December cover image: Photo of National Bishop Susan Johnson.

Vol 23 No 8 December 2008

Columns

National Bishops's Turn

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Lucia Carruthers—Editor
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More Than a Pretty Face

This issue's cover model makes an impact.

One of the great pleasures of being a magazine editor is meeting exciting, innovative, and inspiring people. Though I've been moved and energized by virtually everyone I've put on the cover of one of my magazines over the past 15 years, just a few stand out as truly exceptional.

Janice Filmon, wife of former Manitoba premier Gary Filmon, is one of these people. A force of nature and tireless community and family advocate, Janice has a remarkable ability to make a personal connection with everyone she meets. She is everything I aspire to be: hard-working, humble, positive, passionate, a great listener, resilient, and giving of her time and talents.

When I meet such remarkable people, I try not to let the opportunity for growth pass me by. These men and women are the most vivid and accessible reminders that I am a work-in-progress with so much potential yet to be realized. And I try to take something away from each encounter that I can use to shape my approach to life.

Those who have spent time with National Bishop Susan Johnson know that she, too, will top my list of exceptional cover models. I've learned very different things from Bishop Susan than I have from Janice and the others. A glass-is-half-full person, she is a warm, no-nonsense, and charismatic presence that makes you feel … well, positively hopeful for the future of the Evangelical Lutheran Church in Canada. Raised in a Lutheran home, faith is first nature for her, and she is a leader who truly walks the walk: from trusting God's call so many years ago to maintaining a disciplined prayer life and supporting her church and other organizations through charitable giving.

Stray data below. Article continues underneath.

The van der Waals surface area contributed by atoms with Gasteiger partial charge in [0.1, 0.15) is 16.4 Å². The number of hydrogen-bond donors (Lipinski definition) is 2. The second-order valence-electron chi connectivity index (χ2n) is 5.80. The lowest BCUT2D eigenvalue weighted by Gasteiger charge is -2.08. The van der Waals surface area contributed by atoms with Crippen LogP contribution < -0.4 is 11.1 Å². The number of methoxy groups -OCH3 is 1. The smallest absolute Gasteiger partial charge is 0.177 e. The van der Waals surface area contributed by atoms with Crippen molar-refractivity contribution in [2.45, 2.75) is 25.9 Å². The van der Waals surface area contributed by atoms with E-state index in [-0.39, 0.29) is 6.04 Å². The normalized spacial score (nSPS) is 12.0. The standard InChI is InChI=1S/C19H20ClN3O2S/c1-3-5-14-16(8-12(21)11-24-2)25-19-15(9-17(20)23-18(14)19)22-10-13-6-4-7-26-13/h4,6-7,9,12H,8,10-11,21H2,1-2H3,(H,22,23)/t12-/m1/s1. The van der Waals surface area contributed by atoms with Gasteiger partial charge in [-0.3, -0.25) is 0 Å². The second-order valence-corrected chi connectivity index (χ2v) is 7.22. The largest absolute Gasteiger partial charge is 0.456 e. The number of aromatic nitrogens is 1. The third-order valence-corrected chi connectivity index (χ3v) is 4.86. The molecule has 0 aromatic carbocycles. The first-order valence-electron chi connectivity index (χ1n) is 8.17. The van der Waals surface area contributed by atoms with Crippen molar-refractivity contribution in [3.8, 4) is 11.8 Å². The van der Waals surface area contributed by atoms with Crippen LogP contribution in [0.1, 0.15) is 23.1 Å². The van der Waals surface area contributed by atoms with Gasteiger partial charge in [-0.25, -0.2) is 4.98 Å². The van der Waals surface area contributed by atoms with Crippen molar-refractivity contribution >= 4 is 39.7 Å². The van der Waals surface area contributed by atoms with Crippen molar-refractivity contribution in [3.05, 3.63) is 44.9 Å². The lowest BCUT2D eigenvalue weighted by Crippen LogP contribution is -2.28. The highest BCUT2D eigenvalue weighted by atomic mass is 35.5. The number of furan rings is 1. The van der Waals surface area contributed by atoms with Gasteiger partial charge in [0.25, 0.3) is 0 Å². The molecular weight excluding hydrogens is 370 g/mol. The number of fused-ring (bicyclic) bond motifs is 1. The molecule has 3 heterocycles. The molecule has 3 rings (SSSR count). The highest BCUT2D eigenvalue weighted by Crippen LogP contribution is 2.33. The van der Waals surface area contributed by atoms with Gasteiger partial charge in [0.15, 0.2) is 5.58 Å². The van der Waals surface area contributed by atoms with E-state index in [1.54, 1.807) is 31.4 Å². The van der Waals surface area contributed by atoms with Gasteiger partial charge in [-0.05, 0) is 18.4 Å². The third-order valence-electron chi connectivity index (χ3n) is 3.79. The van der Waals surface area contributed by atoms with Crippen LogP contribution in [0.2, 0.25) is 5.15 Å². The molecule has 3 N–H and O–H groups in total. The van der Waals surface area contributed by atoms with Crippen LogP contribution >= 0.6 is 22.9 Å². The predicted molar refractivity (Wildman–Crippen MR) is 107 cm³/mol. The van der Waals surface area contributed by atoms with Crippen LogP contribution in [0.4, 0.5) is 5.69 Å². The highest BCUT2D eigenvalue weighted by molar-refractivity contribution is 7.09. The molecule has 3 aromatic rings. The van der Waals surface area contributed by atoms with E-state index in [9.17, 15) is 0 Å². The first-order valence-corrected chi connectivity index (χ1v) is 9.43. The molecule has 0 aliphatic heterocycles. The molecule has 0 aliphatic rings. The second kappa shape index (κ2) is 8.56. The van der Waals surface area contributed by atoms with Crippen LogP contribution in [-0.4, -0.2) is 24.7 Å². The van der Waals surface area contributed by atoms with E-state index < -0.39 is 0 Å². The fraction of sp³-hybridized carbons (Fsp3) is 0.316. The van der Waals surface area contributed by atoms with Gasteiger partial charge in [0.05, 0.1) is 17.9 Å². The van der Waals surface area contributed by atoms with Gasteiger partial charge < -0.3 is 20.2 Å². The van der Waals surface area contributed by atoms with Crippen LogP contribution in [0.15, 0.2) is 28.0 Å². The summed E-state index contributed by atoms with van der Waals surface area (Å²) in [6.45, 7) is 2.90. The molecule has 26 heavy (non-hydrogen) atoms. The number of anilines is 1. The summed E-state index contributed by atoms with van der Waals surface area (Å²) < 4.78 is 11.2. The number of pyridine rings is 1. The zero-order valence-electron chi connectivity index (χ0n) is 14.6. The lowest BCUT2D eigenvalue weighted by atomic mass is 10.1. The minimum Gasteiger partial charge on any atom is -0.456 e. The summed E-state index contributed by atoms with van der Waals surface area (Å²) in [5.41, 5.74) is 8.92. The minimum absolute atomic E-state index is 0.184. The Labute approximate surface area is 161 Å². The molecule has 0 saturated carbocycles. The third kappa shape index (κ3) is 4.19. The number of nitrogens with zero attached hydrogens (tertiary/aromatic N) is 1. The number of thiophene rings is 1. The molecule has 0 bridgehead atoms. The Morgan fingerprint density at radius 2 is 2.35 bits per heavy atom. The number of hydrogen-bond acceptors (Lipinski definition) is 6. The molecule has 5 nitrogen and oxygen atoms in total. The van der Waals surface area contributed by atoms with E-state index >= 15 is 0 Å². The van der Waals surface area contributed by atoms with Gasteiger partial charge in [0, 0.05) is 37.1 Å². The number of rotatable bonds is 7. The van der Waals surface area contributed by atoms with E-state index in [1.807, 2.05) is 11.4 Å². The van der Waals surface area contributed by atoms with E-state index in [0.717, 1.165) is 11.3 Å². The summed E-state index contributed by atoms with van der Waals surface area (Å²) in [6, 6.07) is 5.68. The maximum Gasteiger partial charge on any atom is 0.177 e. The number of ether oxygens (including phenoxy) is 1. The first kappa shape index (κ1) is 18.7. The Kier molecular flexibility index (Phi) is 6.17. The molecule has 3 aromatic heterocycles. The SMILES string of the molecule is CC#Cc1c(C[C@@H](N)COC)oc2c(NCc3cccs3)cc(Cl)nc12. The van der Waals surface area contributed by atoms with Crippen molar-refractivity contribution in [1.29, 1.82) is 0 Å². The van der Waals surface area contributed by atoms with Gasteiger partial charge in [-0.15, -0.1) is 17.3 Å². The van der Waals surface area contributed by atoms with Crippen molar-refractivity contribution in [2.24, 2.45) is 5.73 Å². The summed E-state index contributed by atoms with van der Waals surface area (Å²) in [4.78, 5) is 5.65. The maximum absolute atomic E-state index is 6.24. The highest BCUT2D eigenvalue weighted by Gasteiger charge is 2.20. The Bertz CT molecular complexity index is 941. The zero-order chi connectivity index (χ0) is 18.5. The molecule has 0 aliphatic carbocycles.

What will I take away from my time with Bishop Susan? That's easy: her desire to touch people through her positive presence—to attempt to change the world one smile, one encounter, at a time. She has also made me think seriously about my own commitment to the church. As a woman with a weakness for shoes, I asked her recently how I might balance that desire for material objects with Christ's mandate to eschew worldly possessions. "First you need to make sure you're giving all you can—giving to the church and giving to others as well," she responded. "Then you can have some fun." If pressed, she too will confess to a love of shoes and is speaking from experience. Throughout her lifetime she has worked her way up to giving 10 percent of her gross income to the church. It's a fact that inspired me to do some of my own calculations. Suffice to say, there's some room for improvement in my tithing budget, and I'm excited and committed to start my lifelong journey toward closing the gap.

We all need examples in our lives of people who live and breathe their faith, those whose convictions seem to permeate everything they do. For me, anyway, Bishop Susan is evidence of what's possible, but she's also very savvy and very real, facing personal and faith struggles just as the rest of us do—with no illusions about the challenging work facing her and the church. Those of us who work out of the National Office are keenly aware of her strong presence on those rare days when she's in town. You might hear the former music teacher burst into song in the hallway (Jesus Christ Superstar, is one of her favourite movies) or let out a rich laugh that belies the demands of her call. We get the real Susan, and I hope our cover story on page 10 gives you a feel for who she is as a leader and a woman. Our intention was not to grill her about her first year as National Bishop or pin her down on same-sex blessings. Instead, we hope we've given you a personal glimpse of the woman who is leading the ELCIC's charge into an uncertain future, with a smile and a song.


Lucia Carruthers, Editor